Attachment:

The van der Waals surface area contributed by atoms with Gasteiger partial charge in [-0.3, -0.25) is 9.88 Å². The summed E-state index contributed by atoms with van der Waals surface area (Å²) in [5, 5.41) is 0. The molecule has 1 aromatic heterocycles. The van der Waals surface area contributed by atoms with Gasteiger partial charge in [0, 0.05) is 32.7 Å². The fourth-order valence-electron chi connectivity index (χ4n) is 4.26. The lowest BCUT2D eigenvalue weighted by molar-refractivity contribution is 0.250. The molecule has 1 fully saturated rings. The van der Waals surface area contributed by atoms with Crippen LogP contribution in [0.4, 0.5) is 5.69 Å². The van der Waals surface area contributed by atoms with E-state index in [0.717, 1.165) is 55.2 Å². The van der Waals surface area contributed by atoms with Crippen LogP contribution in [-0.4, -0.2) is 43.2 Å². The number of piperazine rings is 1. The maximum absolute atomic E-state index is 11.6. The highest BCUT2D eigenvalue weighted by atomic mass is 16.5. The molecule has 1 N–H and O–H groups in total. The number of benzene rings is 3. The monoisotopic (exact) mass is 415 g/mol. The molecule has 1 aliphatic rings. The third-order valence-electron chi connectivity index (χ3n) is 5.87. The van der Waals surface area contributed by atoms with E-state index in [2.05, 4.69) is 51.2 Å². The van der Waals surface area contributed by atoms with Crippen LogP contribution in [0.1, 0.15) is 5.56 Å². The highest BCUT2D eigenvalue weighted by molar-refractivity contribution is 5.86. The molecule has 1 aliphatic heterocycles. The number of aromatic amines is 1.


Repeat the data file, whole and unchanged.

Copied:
The van der Waals surface area contributed by atoms with Gasteiger partial charge in [-0.3, -0.25) is 9.88 Å². The summed E-state index contributed by atoms with van der Waals surface area (Å²) in [5, 5.41) is 0. The molecule has 1 aromatic heterocycles. The van der Waals surface area contributed by atoms with Gasteiger partial charge in [0, 0.05) is 32.7 Å². The fourth-order valence-electron chi connectivity index (χ4n) is 4.26. The lowest BCUT2D eigenvalue weighted by molar-refractivity contribution is 0.250. The molecule has 1 fully saturated rings. The van der Waals surface area contributed by atoms with Crippen LogP contribution in [0.4, 0.5) is 5.69 Å². The van der Waals surface area contributed by atoms with E-state index in [0.717, 1.165) is 55.2 Å². The van der Waals surface area contributed by atoms with Crippen LogP contribution in [-0.4, -0.2) is 43.2 Å². The number of piperazine rings is 1. The maximum absolute atomic E-state index is 11.6. The highest BCUT2D eigenvalue weighted by atomic mass is 16.5. The molecule has 1 N–H and O–H groups in total. The number of benzene rings is 3. The monoisotopic (exact) mass is 415 g/mol. The molecule has 1 aliphatic rings. The third-order valence-electron chi connectivity index (χ3n) is 5.87. The van der Waals surface area contributed by atoms with E-state index in [2.05, 4.69) is 51.2 Å². The van der Waals surface area contributed by atoms with Crippen LogP contribution in [0.1, 0.15) is 5.56 Å². The highest BCUT2D eigenvalue weighted by molar-refractivity contribution is 5.86. The molecule has 1 aliphatic heterocycles. The number of aromatic amines is 1.